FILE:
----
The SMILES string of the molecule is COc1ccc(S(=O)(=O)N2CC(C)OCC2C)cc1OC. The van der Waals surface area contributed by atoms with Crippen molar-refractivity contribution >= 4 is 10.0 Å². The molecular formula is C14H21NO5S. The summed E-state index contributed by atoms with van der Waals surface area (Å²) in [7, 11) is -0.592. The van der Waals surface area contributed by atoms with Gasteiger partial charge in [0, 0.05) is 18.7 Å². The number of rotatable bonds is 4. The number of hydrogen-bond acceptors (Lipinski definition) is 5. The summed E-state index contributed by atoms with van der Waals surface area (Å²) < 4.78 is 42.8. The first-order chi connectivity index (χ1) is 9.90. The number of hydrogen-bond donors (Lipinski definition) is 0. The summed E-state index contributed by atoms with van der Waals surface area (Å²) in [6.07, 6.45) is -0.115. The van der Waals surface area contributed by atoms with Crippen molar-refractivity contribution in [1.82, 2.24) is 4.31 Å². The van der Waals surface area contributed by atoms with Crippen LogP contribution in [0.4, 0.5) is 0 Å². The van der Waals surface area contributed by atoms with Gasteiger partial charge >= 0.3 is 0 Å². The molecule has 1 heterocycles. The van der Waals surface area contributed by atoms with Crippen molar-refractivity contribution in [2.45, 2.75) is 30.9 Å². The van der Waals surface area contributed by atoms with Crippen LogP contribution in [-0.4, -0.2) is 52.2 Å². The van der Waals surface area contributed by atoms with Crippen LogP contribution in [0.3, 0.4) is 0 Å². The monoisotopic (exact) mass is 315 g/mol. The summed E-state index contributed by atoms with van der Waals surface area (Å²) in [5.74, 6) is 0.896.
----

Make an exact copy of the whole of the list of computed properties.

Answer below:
The SMILES string of the molecule is COc1ccc(S(=O)(=O)N2CC(C)OCC2C)cc1OC. The van der Waals surface area contributed by atoms with Crippen molar-refractivity contribution >= 4 is 10.0 Å². The molecular formula is C14H21NO5S. The summed E-state index contributed by atoms with van der Waals surface area (Å²) in [7, 11) is -0.592. The van der Waals surface area contributed by atoms with Gasteiger partial charge in [0, 0.05) is 18.7 Å². The number of rotatable bonds is 4. The number of hydrogen-bond acceptors (Lipinski definition) is 5. The summed E-state index contributed by atoms with van der Waals surface area (Å²) < 4.78 is 42.8. The first-order chi connectivity index (χ1) is 9.90. The number of hydrogen-bond donors (Lipinski definition) is 0. The summed E-state index contributed by atoms with van der Waals surface area (Å²) in [6.07, 6.45) is -0.115. The van der Waals surface area contributed by atoms with Crippen molar-refractivity contribution in [1.82, 2.24) is 4.31 Å². The van der Waals surface area contributed by atoms with Crippen LogP contribution in [0.4, 0.5) is 0 Å². The van der Waals surface area contributed by atoms with Gasteiger partial charge >= 0.3 is 0 Å². The molecule has 1 heterocycles. The van der Waals surface area contributed by atoms with Crippen molar-refractivity contribution in [2.45, 2.75) is 30.9 Å². The van der Waals surface area contributed by atoms with Crippen LogP contribution in [-0.4, -0.2) is 52.2 Å². The van der Waals surface area contributed by atoms with Crippen LogP contribution in [0.3, 0.4) is 0 Å². The monoisotopic (exact) mass is 315 g/mol. The summed E-state index contributed by atoms with van der Waals surface area (Å²) in [5.74, 6) is 0.896.